Originally written on NBA 24/7 365  |  Last updated 12/8/12
2010-nba-draft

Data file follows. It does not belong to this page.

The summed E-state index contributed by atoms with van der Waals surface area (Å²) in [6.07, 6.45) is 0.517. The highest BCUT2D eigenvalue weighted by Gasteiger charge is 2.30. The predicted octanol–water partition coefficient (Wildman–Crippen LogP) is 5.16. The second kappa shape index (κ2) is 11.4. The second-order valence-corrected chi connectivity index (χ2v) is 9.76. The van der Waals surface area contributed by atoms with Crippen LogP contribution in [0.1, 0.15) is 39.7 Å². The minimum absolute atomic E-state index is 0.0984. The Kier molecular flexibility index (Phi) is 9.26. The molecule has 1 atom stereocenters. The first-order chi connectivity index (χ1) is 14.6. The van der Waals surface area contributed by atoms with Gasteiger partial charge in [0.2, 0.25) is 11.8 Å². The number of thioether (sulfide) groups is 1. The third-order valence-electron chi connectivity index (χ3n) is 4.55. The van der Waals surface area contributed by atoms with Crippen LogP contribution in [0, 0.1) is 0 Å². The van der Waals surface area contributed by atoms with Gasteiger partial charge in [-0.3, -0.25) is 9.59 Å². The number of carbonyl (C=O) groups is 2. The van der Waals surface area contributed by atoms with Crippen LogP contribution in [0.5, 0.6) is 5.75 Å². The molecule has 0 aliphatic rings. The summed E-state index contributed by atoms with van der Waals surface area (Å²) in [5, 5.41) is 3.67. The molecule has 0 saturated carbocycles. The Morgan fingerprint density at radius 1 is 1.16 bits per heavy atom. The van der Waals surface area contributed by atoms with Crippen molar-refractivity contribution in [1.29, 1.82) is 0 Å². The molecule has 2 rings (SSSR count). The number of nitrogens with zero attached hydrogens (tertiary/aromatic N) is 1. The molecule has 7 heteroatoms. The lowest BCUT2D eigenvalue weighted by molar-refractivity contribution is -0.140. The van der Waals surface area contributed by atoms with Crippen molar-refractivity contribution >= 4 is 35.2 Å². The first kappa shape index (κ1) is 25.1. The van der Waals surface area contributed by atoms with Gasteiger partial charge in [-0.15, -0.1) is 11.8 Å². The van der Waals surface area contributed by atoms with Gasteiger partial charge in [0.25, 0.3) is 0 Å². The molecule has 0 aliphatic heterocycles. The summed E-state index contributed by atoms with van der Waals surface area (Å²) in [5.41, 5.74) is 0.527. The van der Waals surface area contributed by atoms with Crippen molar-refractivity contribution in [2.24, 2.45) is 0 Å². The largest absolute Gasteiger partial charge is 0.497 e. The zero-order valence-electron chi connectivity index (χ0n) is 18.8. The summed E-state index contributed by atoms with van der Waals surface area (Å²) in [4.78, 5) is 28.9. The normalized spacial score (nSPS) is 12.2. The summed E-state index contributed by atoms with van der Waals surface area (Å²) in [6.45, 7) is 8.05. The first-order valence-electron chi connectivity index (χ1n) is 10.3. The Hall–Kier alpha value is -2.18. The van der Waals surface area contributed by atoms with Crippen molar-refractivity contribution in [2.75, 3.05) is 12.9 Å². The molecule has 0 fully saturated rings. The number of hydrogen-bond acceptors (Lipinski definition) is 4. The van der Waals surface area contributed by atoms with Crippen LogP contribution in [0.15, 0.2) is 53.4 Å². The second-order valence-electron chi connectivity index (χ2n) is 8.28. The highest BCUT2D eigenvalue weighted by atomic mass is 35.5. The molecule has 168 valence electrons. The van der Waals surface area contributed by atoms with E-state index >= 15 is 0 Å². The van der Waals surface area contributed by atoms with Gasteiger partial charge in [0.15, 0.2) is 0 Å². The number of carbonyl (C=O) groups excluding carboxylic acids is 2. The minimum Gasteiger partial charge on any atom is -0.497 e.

In a world where the 76ers play the Celtics 82 times a year, Evan Turner is the NBA MVP. Continuing his tradition of playing way better against Boston than he does against other teams, ET put up 26/10/5 to lead Philadelphia to a 95-94 victory in overtime. It did take him 26 shots to reach 26 points, and he went just 2-11 in the fourth quarter and overtime… but he made up for that by scoring all the big buckets. With 49 seconds to go in regulation Turner had his jump shot blocked by Paul Pierce, but he stuck with it, recovered the ball, and dropped it in the hoop to put the Sixers up 89-87. KG tied the game with one of his patented mid-range jumpers, but Evan had an answer in the extra period. It was actually Turner who lost track of Rondo on that final possession, but the decal on the floor appears to have bailed him out. From a Celtics perspective, it was a disappointingly-fitting way for this game to conclude. Boston failed to capitalize on a lot of opportunities down the stretch, including point-blank layups (Pierce, Garnett) and wide-open threes (Terry, Lee). They also hurt themselves by turning the ball over twice as much as Philadelphia (18-9). Rondo had a triple-double (16/13/14), but I’m not sure why Doc Rivers put him in position to take two jump shots at the end of the fourth quarter and overtime. One would think the ball ought to have found it’s way into the hands of Paul Pierce, who led all scorers with 27. The Nuggets got off to an awful start against the Pacers, scoring just 10 points to Indiana’s 18 in the game’s first seven minutes.  George Karl’s starters would never really get it going, but his bench most certainly did — Andre Miller, JaVale McGee, and Corey Brewer racked up a total of 50 points (and on just 36 shot attempts).  McGee was a perfect 9-9, Brewer knocked down a pair of triples, and Miller pitched in 8 assists.  While McGee did most of his scoring early (16 first-half points), Miller came in looking to set up his teammates.  Six of his dimes came during the first half, helping Denver to bounce back from their poor start to take a 51-50 halftime lead.  Miller took a different approach in the fourth quarter, though, when his Nuggets found themselves trailing by three with as many minutes to play.  That’s when ‘Dre began to look for his own offense, scoring six consecutive points.  Unfortunately, the first two came courtesy of a bailout from the referees… but the rest were earned on driving layups and mid-range jump shots. Miller ended up involved in each of Denver’s last four buckets, scoring three and assisting on the other.  George Hill made a spectacular defensive play to keep Indiana’s hopes alive with about 10 seconds to go, but his brain malfunctioned and the Nuggets hung on 92-89. Miller, Brewer, and McGee ended up outscoring the starters 50-42 on 11 fewer shots.  Denver destroyed Indiana in the paint, 54-28.  Oh, and there was this… Drew Gooden sighting! With the Bucks up 25 in the fourth quarter, Scott Skiles asked Gooden if he’d like to get a little run against the Bobcats.  Drew obliged, replacing Ersan Ilyasova with 8:22 to go.  Gooden missed all four of his shots as Milwaukee’s lead was sliced to nine, but he did score his first points of the season at the free-throw line.  For the Bobcats, DeSagana Diop scored his own first points.  As a matter of fact, Diop kind of had a mini explosion — he went for six points on 3-4, and all three of his scores came from beyond the painted area.  Don’t believe me?  Well, I guess I don’t blame you… but take a look at his shot chart: That right there is what Bobcat fans like to call a thirty-million-dollar jump shot. Thomas Robinson didn’t score until he split a pair of free throws with 38 seconds to go in Sacramento’s 91-82 victory over Orlando, but don’t get it twisted — the young man from Kansas impacted this game, and in a major way. As the Kings came back from down four in the fourth quarter, Robinson simply seemed to pop up wherever the ball was. He blocked shots, grabbed rebounds, and hounded people on defense. He helped out on the perimeter, assisted on a go-ahead jumper by Jimmer Fredette, and dove on the floor to fight Big Baby for a loose ball. He moved his feet with Jameer Nelson on a switch, and even tried to chase JJ Redick off of a screen. Simply put, Thomas Robinson did absolutely everything but make a basket on Friday evening, and it worked out perfectly as the Kings got all the offense they needed from other sources (Jimmer and Isaiah combined for 32 off the bench). Bill Walton, who delighted us all with his fantastic call of the game, couldn’t stop gushing about the fifth-overall pick, who hasn’t really made much noise thus far. His single point in 16 and a half minutes certainly doesn’t indicate it, but this was Robinson’s best NBA game to date. He finished with 7 rebounds, 3 assists, and 2 steals. Mysteriously, he wasn’t credited for a single block, but you best believe he had a couple. Was the statkeeper taking a bathroom break or something? How the hell do you not see that?! In a tape-recorded interview that was shown during a timeout, Robinson mentioned that he’s been watching a lot of film. He explained that he’s trying to emulate Paul Millsap, an undersized power forward who has achieved borderline-All-Star status. I think Millsap is a fantastic player for Robinson to watch, as he’s made himself into an extremely versatile offensive and defensive player. The more of Paul Millsap that rubs off on Thomas Robinson, the better for the Sacramento Kings. David Lee went for 30 and 15 to lead the Warriors to an impressive 109-102 victory in Brooklyn.  Golden State has swept their season series with the Nets and improved to 12-7 on the campaign.  They outscored Brooklyn 28-2 on the fast break yesterday, helping to make up for their lack of free-throw attempts (10).  Lee found the majority of his individual offensive success in the paint, which seems pretty impressive considering that the Nets probably sent Reggie Evans after him.  I wish I’d paid more attention to this game, but I figured the Nets would take care of business at home.  Looks like I’m not giving the Warriors enough credit for their 9-3 record over the last 12 games.  They’re just a half game out of the lead in the Pacific. Andray Blatche took a moment to ponder life’s greatest mysteries prior to beating the halftime buzzer. Inspired by the depth of his thoughts, Blatche went on to score 22 points and grab 15 rebounds.  Averaging 18.75 PPG as a starter, ‘Dray has been more than effective in the stead of Brook Lopez. Against the Lakers, Russell Westbrook knocked down a career-high five three-pointers on his way to 27 points.  That was in the first half.  Westbrook scored just six more points the rest of the way as Oklahoma City fell back to earth, but the 67 points they posted in the first 24 minutes provided enough of a cushion to help them withstand a 33-point fourth quarter from the Lakers.  Kevin Durant led all scorers with 36. Box Score Observations: Joe Johnson dropped 32 in Brooklyn’s loss to Golden State.  Anderson Varejao’s double-double/15-rebound streaks ended at 10 games.  Kevin Love (36 and 13) showed Floppy V who’s boss of the statistics as the Wolves beat the Cavs 91-73.  Joakim Noah had 30 points and 23 rebounds — I repeat, THIRTY POINTS and TWENTY-THREE REBOUNDS as the Bulls beat… oh, the Pistons.  Never mind.  DeShawn Stevenson exploded for 15 points on 5-11 from downtown to help the Hawks beat the Wizards (former team) 104-95.  Zach Randolph failed to record a double-double for just the third time this season, but the Grizzlies still beat the Hornets 96-89.  San Antonio’s entire active roster scored at least one field goal as the Spurs destroyed the Rockets 114-92.  James Harden had 29 in the losing effort.  Matt Bonner dunked.  Seven Jazz musicians made it to double figures in Utah’s 32-point win over Toronto.  The Jazz dropped 131 on the Craptors, who totally suck and have lost 9 of their last 10. Highlight Recap, Alonzo Gee Edition: The Cavaliers lost to the Timberwolves, but Alonzo Gee was the real winner in my book… For more, refer to the Top 10 Plays.